Seeds that sprout as soon as they're planted may be good news for a garden. But wild plants need to be more careful. In the wild, a plant whose seeds sprouted at the first warm spell or rainy day would risk disaster. More ...

Scientists tether lionfish to Cayman reefs

Apr 18, 2014

Research done by U.S. scientists in the Cayman Islands suggests that native predators can be trained to gobble up invasive lionfish that colonize regional reefs and voraciously prey on juvenile marine creatures.

User comments : 0

More news stories

Researchers successfully clone adult human stem cells

(Phys.org) —An international team of researchers, led by Robert Lanza, of Advanced Cell Technology, has announced that they have performed the first successful cloning of adult human skin cells into stem ...

Plants with dormant seeds give rise to more species

Seeds that sprout as soon as they're planted may be good news for a garden. But wild plants need to be more careful. In the wild, a plant whose seeds sprouted at the first warm spell or rainy day would risk disaster. More ...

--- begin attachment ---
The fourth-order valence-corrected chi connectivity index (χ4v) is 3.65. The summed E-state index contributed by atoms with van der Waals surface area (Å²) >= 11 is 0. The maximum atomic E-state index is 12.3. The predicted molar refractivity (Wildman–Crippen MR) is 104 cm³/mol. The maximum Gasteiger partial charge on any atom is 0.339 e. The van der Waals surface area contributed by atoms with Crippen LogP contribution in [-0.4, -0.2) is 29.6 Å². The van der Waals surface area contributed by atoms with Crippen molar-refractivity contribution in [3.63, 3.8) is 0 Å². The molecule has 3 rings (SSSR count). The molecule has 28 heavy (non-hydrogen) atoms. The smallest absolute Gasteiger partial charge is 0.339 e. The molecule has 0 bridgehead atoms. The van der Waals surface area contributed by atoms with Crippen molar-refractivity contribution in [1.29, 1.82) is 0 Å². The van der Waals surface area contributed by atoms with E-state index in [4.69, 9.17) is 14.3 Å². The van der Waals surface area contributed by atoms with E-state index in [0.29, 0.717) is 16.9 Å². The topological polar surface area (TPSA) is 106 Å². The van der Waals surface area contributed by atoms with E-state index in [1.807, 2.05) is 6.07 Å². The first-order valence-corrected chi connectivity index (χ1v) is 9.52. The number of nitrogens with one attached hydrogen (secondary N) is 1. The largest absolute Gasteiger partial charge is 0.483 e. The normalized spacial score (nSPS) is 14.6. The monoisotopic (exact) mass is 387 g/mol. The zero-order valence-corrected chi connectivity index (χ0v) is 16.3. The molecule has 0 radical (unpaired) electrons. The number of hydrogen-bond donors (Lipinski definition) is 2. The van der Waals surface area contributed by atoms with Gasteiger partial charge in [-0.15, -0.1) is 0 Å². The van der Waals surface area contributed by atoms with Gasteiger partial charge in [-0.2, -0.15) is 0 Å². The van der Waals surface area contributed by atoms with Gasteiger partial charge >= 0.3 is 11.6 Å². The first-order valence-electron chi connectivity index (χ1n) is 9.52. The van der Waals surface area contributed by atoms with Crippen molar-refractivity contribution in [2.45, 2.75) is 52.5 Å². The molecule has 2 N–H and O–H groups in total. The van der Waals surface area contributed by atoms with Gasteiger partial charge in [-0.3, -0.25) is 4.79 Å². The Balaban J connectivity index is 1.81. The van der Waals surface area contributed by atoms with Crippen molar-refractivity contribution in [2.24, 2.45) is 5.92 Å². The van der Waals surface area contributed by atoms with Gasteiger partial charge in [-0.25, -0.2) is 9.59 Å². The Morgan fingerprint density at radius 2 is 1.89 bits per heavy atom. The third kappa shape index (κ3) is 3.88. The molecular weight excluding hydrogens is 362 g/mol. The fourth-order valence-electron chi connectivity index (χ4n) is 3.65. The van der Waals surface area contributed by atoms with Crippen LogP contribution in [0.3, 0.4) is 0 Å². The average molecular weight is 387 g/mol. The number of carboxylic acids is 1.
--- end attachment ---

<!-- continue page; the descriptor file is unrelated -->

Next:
Airbnb rental site raises $450 mn

Online lodging listings website Airbnb inked a $450 million funding deal with investors led by TPG, a source close to the matter said Friday.

Health care site flagged in Heartbleed review

People with accounts on the enrollment website for President Barack Obama's signature health care law are being told to change their passwords following an administration-wide review of the government's vulnerability to the ...

Impact glass stores biodata for millions of years

(Phys.org) —Bits of plant life encapsulated in molten glass by asteroid and comet impacts millions of years ago give geologists information about climate and life forms on the ancient Earth. Scientists ...